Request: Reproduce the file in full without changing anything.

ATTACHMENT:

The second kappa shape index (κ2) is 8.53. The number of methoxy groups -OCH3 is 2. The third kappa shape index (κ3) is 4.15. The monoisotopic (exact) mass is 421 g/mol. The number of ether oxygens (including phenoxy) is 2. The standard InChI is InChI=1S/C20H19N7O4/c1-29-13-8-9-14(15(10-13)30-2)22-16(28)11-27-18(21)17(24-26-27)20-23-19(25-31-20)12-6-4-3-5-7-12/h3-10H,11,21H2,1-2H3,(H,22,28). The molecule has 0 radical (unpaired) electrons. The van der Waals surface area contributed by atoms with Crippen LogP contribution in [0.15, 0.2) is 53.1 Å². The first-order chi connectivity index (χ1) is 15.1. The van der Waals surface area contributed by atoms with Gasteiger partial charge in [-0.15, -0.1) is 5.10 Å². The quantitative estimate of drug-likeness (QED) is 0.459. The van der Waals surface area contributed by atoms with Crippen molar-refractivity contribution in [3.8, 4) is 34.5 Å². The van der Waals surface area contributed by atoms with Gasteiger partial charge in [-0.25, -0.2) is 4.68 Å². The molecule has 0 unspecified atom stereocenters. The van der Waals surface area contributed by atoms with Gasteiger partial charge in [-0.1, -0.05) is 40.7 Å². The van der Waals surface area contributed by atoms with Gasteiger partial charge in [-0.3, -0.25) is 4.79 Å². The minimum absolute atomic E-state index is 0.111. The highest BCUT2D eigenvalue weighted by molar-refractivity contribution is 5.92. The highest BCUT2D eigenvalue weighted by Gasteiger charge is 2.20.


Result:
The second kappa shape index (κ2) is 8.53. The number of methoxy groups -OCH3 is 2. The third kappa shape index (κ3) is 4.15. The monoisotopic (exact) mass is 421 g/mol. The number of ether oxygens (including phenoxy) is 2. The standard InChI is InChI=1S/C20H19N7O4/c1-29-13-8-9-14(15(10-13)30-2)22-16(28)11-27-18(21)17(24-26-27)20-23-19(25-31-20)12-6-4-3-5-7-12/h3-10H,11,21H2,1-2H3,(H,22,28). The molecule has 0 radical (unpaired) electrons. The van der Waals surface area contributed by atoms with Crippen LogP contribution in [0.15, 0.2) is 53.1 Å². The first-order chi connectivity index (χ1) is 15.1. The van der Waals surface area contributed by atoms with Gasteiger partial charge in [-0.15, -0.1) is 5.10 Å². The quantitative estimate of drug-likeness (QED) is 0.459. The van der Waals surface area contributed by atoms with Crippen molar-refractivity contribution in [3.8, 4) is 34.5 Å². The van der Waals surface area contributed by atoms with Gasteiger partial charge in [-0.25, -0.2) is 4.68 Å². The molecule has 0 unspecified atom stereocenters. The van der Waals surface area contributed by atoms with Gasteiger partial charge in [-0.1, -0.05) is 40.7 Å². The van der Waals surface area contributed by atoms with Gasteiger partial charge in [-0.3, -0.25) is 4.79 Å². The minimum absolute atomic E-state index is 0.111. The highest BCUT2D eigenvalue weighted by molar-refractivity contribution is 5.92. The highest BCUT2D eigenvalue weighted by Gasteiger charge is 2.20.